Von Trier's movie is more complex than McQueen's because it does not present freedom as an unchangeable goal, but as something nebulous and painful that must be constantly negotiated, bargained with and assessed by every individual. It is, for Von Trier, not so much the key to a set of chains, as it is a magnificent coat of thorns.

  Steve McQueen portrays suffering as an aberration, whether it is the mortal anguish of an individual or the physical subjugation of an entire people; something which has been allowed to encroach upon the equilibrium of life and which can be eradicated by moral effort. Von Trier sees suffering as the condition of life: to be alive is to make destructive choices and to commit all types of self-sacrifice, therefore to live is to suffer.

  If all of this makes Nymphomaniac sound overly dour, then don't worry. Whilst it certainly has its share of tragedy and gloom, particularly in the more downbeat second volume, the prevailing mood is one of sly humour and aesthetic playfulness. Von Trier has stated that the drama represents a new cinematic genre he has named 'digressionism'. As with most of his statements, this should be taken with a heavy pinch of salt, but there is a very distinctive flavour to the way the story unfolds. There's a touch of Tristram Shandy to the way the narrative is frequently interrupted by Seligman's increasingly eccentric analogies and flights of intellectual fancy, with the autodidact pulling together subjects as disparate as fly-fishing, the music of Bach, and the death of Edgar Allan Poe by way of commentary on Joe's experiences.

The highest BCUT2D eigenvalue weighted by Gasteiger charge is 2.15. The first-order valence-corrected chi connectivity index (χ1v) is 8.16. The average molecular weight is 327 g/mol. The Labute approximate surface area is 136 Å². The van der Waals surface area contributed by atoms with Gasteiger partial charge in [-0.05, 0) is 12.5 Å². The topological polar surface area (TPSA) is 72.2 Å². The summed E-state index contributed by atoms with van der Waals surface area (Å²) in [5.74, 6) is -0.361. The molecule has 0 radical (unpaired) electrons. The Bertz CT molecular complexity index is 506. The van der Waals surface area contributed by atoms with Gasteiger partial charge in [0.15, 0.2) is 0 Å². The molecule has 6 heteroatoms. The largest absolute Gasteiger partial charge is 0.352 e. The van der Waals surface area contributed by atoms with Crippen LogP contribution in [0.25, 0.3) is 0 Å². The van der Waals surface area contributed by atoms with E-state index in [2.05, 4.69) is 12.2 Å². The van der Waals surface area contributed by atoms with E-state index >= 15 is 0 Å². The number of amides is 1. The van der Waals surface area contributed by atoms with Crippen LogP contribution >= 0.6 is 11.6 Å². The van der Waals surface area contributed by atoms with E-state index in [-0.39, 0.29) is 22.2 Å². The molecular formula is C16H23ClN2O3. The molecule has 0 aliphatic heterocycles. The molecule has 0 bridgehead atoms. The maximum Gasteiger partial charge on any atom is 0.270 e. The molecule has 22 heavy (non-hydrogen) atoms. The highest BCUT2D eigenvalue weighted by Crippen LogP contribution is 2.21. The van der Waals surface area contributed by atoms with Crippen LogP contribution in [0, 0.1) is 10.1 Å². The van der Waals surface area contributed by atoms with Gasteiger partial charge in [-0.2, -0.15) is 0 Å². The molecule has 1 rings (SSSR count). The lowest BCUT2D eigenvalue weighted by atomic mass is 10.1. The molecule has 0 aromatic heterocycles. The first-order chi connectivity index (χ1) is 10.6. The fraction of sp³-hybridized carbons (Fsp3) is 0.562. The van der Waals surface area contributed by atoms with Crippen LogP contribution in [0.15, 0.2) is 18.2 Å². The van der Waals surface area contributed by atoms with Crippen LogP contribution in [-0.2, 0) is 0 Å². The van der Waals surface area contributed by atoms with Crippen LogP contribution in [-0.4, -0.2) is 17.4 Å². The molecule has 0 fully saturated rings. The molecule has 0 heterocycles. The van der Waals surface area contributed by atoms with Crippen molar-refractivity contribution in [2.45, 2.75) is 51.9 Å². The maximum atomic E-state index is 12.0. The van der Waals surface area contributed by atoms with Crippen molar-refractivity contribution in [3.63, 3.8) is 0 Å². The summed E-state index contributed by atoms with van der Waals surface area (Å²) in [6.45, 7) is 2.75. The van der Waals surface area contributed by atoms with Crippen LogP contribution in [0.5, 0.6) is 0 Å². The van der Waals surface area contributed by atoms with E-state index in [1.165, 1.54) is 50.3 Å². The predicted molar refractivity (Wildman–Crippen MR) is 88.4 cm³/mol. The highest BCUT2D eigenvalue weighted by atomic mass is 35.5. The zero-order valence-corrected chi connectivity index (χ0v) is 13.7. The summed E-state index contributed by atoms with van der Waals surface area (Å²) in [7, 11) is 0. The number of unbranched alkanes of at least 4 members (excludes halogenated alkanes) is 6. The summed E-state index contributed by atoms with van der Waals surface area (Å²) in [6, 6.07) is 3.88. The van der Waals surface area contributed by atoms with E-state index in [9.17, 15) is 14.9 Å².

Likewise, Von Trier never lets a single tone become too well established before he pulls the rug out from under us. For instance, by suddenly blasting into a thunderous Rammstein song after a near-silent and serenely beautiful opening montage of snowflakes falling in a back alley, or mixing comedy with pathos in the scene where Uma Thurman's scorned wife (a scene-stealing performance) confronts Joe and her adulterous husband in our hero's flat, dragging along their three young boys for the ensuing fireworks. It all adds up to an uncommonly addictive and entertaining piece of cinema, rarely dragging despite its indulgent length.

  At the end of Nymphomaniac, very little has been resolved, and as an audience it's unclear how we're meant to feel about Joe's experiences. A shocking, unexpected crime is committed, the screen cuts to black, and Von Trier gleefully hurls the jigsaw pieces that he has collected for our perusal up into the air again, inviting us to assemble them ourselves. In effect, to step in and assume the role of Seligman, the fascinated interpreter of Joe's perplexing story. This is, perhaps, one mark of a great filmmaker as opposed to a merely good one. A good filmmaker makes films that are about something, whereas a great filmmaker makes film that could be about many things. McQueen remains only a good filmmaker at present, but with Nymphomaniac Lars once again demonstrates himself to be a filmmaker of strange, diabolic genius.